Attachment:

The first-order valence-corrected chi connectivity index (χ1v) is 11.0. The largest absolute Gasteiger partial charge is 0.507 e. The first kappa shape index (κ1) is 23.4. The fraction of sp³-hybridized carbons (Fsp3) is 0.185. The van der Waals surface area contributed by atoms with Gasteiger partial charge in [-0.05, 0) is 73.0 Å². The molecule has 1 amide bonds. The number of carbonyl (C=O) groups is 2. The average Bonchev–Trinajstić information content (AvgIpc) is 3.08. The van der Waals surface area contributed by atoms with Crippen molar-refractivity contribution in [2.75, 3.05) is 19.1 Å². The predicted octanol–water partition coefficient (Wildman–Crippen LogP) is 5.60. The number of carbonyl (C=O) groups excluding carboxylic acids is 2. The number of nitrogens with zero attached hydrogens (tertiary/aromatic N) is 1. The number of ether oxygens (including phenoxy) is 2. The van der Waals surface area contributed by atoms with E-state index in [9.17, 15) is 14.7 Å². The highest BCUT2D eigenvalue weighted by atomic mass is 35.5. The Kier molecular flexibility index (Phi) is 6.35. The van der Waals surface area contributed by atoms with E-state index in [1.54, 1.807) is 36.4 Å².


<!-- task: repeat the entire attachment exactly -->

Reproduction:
The first-order valence-corrected chi connectivity index (χ1v) is 11.0. The largest absolute Gasteiger partial charge is 0.507 e. The first kappa shape index (κ1) is 23.4. The fraction of sp³-hybridized carbons (Fsp3) is 0.185. The van der Waals surface area contributed by atoms with Gasteiger partial charge in [-0.05, 0) is 73.0 Å². The molecule has 1 amide bonds. The number of carbonyl (C=O) groups is 2. The average Bonchev–Trinajstić information content (AvgIpc) is 3.08. The van der Waals surface area contributed by atoms with Crippen molar-refractivity contribution in [2.75, 3.05) is 19.1 Å². The predicted octanol–water partition coefficient (Wildman–Crippen LogP) is 5.60. The number of carbonyl (C=O) groups excluding carboxylic acids is 2. The number of nitrogens with zero attached hydrogens (tertiary/aromatic N) is 1. The number of ether oxygens (including phenoxy) is 2. The van der Waals surface area contributed by atoms with E-state index in [9.17, 15) is 14.7 Å². The highest BCUT2D eigenvalue weighted by atomic mass is 35.5. The Kier molecular flexibility index (Phi) is 6.35. The van der Waals surface area contributed by atoms with E-state index in [1.54, 1.807) is 36.4 Å².